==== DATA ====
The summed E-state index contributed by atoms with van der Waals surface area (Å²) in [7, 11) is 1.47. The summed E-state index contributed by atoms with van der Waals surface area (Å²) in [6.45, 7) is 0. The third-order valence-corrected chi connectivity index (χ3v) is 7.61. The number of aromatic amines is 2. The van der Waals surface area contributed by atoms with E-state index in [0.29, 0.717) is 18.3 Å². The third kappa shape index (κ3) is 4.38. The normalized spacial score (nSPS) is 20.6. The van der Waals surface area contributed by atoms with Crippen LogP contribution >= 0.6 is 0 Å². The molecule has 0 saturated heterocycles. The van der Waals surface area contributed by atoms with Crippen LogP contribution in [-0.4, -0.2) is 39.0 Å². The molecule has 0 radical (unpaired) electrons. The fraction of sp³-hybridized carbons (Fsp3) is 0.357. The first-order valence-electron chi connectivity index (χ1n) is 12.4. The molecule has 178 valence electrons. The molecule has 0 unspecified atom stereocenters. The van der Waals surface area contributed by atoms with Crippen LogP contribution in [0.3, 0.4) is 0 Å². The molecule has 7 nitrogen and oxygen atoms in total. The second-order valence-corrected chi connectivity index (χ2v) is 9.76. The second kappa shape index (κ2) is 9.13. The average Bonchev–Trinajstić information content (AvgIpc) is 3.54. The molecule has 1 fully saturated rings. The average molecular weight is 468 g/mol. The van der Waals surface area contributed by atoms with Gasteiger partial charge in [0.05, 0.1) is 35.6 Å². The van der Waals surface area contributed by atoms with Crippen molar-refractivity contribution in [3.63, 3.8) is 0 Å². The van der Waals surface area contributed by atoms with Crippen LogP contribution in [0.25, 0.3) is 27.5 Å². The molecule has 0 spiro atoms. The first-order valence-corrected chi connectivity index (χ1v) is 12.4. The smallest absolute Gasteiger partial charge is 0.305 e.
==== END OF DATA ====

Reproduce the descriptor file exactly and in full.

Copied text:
The summed E-state index contributed by atoms with van der Waals surface area (Å²) in [7, 11) is 1.47. The summed E-state index contributed by atoms with van der Waals surface area (Å²) in [6.45, 7) is 0. The third-order valence-corrected chi connectivity index (χ3v) is 7.61. The number of aromatic amines is 2. The van der Waals surface area contributed by atoms with E-state index in [0.29, 0.717) is 18.3 Å². The third kappa shape index (κ3) is 4.38. The normalized spacial score (nSPS) is 20.6. The van der Waals surface area contributed by atoms with Crippen LogP contribution >= 0.6 is 0 Å². The molecule has 0 saturated heterocycles. The van der Waals surface area contributed by atoms with Crippen LogP contribution in [-0.4, -0.2) is 39.0 Å². The molecule has 0 radical (unpaired) electrons. The fraction of sp³-hybridized carbons (Fsp3) is 0.357. The first-order valence-electron chi connectivity index (χ1n) is 12.4. The molecule has 178 valence electrons. The molecule has 0 unspecified atom stereocenters. The van der Waals surface area contributed by atoms with Crippen LogP contribution in [0.3, 0.4) is 0 Å². The molecule has 7 nitrogen and oxygen atoms in total. The second-order valence-corrected chi connectivity index (χ2v) is 9.76. The second kappa shape index (κ2) is 9.13. The average Bonchev–Trinajstić information content (AvgIpc) is 3.54. The molecule has 1 fully saturated rings. The average molecular weight is 468 g/mol. The van der Waals surface area contributed by atoms with Gasteiger partial charge in [0.05, 0.1) is 35.6 Å². The van der Waals surface area contributed by atoms with Crippen molar-refractivity contribution in [3.63, 3.8) is 0 Å². The van der Waals surface area contributed by atoms with Crippen LogP contribution in [0.25, 0.3) is 27.5 Å². The molecule has 0 spiro atoms. The first-order valence-corrected chi connectivity index (χ1v) is 12.4. The smallest absolute Gasteiger partial charge is 0.305 e.